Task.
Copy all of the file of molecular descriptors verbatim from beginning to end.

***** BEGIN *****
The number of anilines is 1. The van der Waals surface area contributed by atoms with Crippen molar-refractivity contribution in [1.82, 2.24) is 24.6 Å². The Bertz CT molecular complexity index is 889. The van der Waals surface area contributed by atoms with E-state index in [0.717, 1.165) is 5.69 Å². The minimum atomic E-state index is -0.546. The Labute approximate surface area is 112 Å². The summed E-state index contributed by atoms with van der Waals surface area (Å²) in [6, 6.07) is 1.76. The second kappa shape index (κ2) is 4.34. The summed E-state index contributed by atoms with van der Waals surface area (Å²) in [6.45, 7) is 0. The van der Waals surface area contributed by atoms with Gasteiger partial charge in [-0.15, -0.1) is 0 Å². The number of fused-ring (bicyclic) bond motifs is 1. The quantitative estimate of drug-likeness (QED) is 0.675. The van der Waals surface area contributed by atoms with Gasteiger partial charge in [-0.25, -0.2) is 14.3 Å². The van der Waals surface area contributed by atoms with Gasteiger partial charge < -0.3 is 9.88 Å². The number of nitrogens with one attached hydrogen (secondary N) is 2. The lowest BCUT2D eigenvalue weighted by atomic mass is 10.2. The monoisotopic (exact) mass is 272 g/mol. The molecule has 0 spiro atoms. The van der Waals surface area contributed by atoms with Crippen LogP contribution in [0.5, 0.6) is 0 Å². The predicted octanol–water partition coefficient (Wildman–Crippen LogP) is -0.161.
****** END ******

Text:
The number of anilines is 1. The van der Waals surface area contributed by atoms with Crippen molar-refractivity contribution in [1.82, 2.24) is 24.6 Å². The Bertz CT molecular complexity index is 889. The van der Waals surface area contributed by atoms with E-state index in [0.717, 1.165) is 5.69 Å². The minimum atomic E-state index is -0.546. The Labute approximate surface area is 112 Å². The summed E-state index contributed by atoms with van der Waals surface area (Å²) in [6, 6.07) is 1.76. The second kappa shape index (κ2) is 4.34. The summed E-state index contributed by atoms with van der Waals surface area (Å²) in [6.45, 7) is 0. The van der Waals surface area contributed by atoms with Gasteiger partial charge in [-0.15, -0.1) is 0 Å². The number of fused-ring (bicyclic) bond motifs is 1. The quantitative estimate of drug-likeness (QED) is 0.675. The van der Waals surface area contributed by atoms with Gasteiger partial charge in [-0.25, -0.2) is 14.3 Å². The van der Waals surface area contributed by atoms with Gasteiger partial charge < -0.3 is 9.88 Å². The number of nitrogens with one attached hydrogen (secondary N) is 2. The lowest BCUT2D eigenvalue weighted by atomic mass is 10.2. The monoisotopic (exact) mass is 272 g/mol. The molecule has 0 spiro atoms. The van der Waals surface area contributed by atoms with Crippen LogP contribution in [0.5, 0.6) is 0 Å². The predicted octanol–water partition coefficient (Wildman–Crippen LogP) is -0.161.